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  1. If basically any part of the pod fails, it doesn't matter if the parachute works or not, you will die before you can come down, if not on the way up. And you can absolutely pin-point what part in the pod is responsible for the failure, that's part of what telemetry is for. Even for a dumb chasis (which a pod very much is not) it is still larger and hence requires more material and a larger workforce to construct, and so should cost more.
  2. Yeah. As much I would like a total overhaul of the entire game balance, that is a lot of work. Part cost should be one of the easiest to rebalance since its basically self contained, which is why I focused on it.
  3. Its not the actual cost of the vehicles, and this is arguably just to not hinder new career mode players. The prices of parts are weird in relation to each other. That is true, but that also applies to every other part in KSP, not just engines. Relative pricing should still hold if all parts are manufactured at equal rates. The engines in cars and aircraft are good examples of this in action, as both are very much mass produced and engines still make up a large fraction of the total cost. The actual material costs should be minimal in comparison to the manufacturing process.
  4. Part cost isn't something that is normally brought up with regards to balance or realism. Part cost is only important in Career, and even in career, it isn't really that big of a concern, so its understandable why it isn't brought up that much. Still, it is very much a part of the game that should be looked at, as there is a lot that can be improved upon. Before diving into KSP costs, it's good to look at the costs of components in real launch vehicles. Now, pricing launch vehicles is surprisingly difficult, but fortunately just relative costs for parts is all we need for now. For the pl
  5. Two things I noticed about the FX-2 and FX-3 fusion reactors that may not be the intended behavior: 1) D-He3 mode consumes 10 times as much fuel as D-D mode, but only puts out twice as much power. 2) Assuming I did the math correct, the specific energy of the D-D and D-He3 fuel cycles are less than that of enriched uranium in the NFE reactors. For this, I used a two part formula. One for finding the energy per unit of fuel (generated power/ fuel use), and the other for converting in game units to kg (mass/units) - The NFE reactors give fuel specific energies between approximatel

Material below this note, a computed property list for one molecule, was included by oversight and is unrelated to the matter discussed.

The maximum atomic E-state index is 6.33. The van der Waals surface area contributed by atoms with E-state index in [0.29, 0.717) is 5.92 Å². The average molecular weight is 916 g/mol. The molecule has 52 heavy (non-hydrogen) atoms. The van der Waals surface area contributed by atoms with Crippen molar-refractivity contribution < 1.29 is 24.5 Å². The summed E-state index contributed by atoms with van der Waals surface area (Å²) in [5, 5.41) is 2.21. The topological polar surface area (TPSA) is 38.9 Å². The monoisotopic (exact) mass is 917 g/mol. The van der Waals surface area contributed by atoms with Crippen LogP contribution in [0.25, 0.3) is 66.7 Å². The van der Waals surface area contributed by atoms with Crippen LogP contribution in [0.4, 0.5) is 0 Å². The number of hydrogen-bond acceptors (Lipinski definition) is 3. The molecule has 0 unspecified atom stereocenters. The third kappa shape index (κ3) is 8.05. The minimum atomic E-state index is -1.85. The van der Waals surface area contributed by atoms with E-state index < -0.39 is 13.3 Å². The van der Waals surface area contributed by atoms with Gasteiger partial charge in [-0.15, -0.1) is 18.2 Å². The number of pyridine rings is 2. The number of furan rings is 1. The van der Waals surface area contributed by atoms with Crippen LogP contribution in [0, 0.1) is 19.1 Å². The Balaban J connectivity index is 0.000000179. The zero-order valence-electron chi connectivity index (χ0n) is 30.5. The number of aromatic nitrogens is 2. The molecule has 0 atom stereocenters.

6. A relevant method for reducing thrust without throttling down http://www.projectrho.com/public_html/rocket/realdesigns.php#id--Basic_Solid_Core_NTR--Cascade_Vanes This design was considered for use in solid core nuclear rockets, but some magnetic equivalent might be feasible for more energenic propulsion systems.
  7. You can get the same effect by using the moon itself as a gravity tractor for earth. This simplifies the design, and saves both the tides and venus. A large solar laser could be used to push the moon, or even the earth itself, further simplifying things and allowing for much faster timescales.
  8. A relevant video by Isaac Arthur on the logistics of moving planets Hope this helps.
  9. Well yes, but actually no. Like all things, it's complicated. So first off, my one and only defence what you were watching. We can do a pretty good job correcting for observation bias, as its something scientists know about going into things, and they have to work around it on a regular basis. When correcting for the planets we know we can't observe, and using the planets we can see to gauge their likelihood, we still find that most exoplanets are larger than Earth. That being said, there are still a lot of assumptions and misconceptions that can be unpacked here. Most of the ex